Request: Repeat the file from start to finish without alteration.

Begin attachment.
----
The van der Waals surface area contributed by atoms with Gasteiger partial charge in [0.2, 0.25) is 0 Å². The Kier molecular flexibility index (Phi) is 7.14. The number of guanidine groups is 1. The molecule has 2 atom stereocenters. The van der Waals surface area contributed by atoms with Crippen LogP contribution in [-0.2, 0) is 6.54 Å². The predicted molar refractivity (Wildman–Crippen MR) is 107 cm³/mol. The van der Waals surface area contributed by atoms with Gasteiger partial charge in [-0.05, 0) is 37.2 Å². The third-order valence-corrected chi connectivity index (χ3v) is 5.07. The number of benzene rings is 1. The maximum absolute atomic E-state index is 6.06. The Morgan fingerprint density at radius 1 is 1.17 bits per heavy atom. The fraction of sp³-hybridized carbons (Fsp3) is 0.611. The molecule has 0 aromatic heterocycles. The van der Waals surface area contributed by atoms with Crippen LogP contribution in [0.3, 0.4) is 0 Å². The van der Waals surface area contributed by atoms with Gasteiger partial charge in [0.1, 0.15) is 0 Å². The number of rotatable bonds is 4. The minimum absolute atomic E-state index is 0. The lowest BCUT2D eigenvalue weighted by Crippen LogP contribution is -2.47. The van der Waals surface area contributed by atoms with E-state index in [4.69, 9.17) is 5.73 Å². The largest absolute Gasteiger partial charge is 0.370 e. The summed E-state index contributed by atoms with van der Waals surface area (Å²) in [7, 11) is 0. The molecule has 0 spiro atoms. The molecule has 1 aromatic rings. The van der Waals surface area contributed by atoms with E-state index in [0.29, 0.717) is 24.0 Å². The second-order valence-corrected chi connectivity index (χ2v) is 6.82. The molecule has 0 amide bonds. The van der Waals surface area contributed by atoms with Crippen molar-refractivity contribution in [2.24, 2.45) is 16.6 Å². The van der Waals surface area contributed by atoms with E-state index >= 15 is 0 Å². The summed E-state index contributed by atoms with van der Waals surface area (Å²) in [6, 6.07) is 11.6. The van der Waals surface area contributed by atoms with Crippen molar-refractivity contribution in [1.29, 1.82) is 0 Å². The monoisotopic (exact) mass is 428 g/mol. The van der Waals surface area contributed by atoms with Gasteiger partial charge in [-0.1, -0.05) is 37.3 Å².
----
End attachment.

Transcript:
The van der Waals surface area contributed by atoms with Gasteiger partial charge in [0.2, 0.25) is 0 Å². The Kier molecular flexibility index (Phi) is 7.14. The number of guanidine groups is 1. The molecule has 2 atom stereocenters. The van der Waals surface area contributed by atoms with Crippen LogP contribution in [-0.2, 0) is 6.54 Å². The predicted molar refractivity (Wildman–Crippen MR) is 107 cm³/mol. The van der Waals surface area contributed by atoms with Gasteiger partial charge in [-0.05, 0) is 37.2 Å². The third-order valence-corrected chi connectivity index (χ3v) is 5.07. The number of benzene rings is 1. The maximum absolute atomic E-state index is 6.06. The Morgan fingerprint density at radius 1 is 1.17 bits per heavy atom. The fraction of sp³-hybridized carbons (Fsp3) is 0.611. The molecule has 0 aromatic heterocycles. The van der Waals surface area contributed by atoms with Crippen LogP contribution in [0.3, 0.4) is 0 Å². The van der Waals surface area contributed by atoms with Gasteiger partial charge in [0.1, 0.15) is 0 Å². The number of rotatable bonds is 4. The minimum absolute atomic E-state index is 0. The lowest BCUT2D eigenvalue weighted by Crippen LogP contribution is -2.47. The van der Waals surface area contributed by atoms with E-state index in [4.69, 9.17) is 5.73 Å². The largest absolute Gasteiger partial charge is 0.370 e. The summed E-state index contributed by atoms with van der Waals surface area (Å²) in [7, 11) is 0. The molecule has 0 spiro atoms. The molecule has 1 aromatic rings. The van der Waals surface area contributed by atoms with E-state index in [0.29, 0.717) is 24.0 Å². The second-order valence-corrected chi connectivity index (χ2v) is 6.82. The molecule has 0 amide bonds. The van der Waals surface area contributed by atoms with Crippen molar-refractivity contribution in [2.24, 2.45) is 16.6 Å². The van der Waals surface area contributed by atoms with E-state index >= 15 is 0 Å². The summed E-state index contributed by atoms with van der Waals surface area (Å²) in [6, 6.07) is 11.6. The van der Waals surface area contributed by atoms with Crippen molar-refractivity contribution in [1.29, 1.82) is 0 Å². The monoisotopic (exact) mass is 428 g/mol. The van der Waals surface area contributed by atoms with Gasteiger partial charge in [-0.1, -0.05) is 37.3 Å².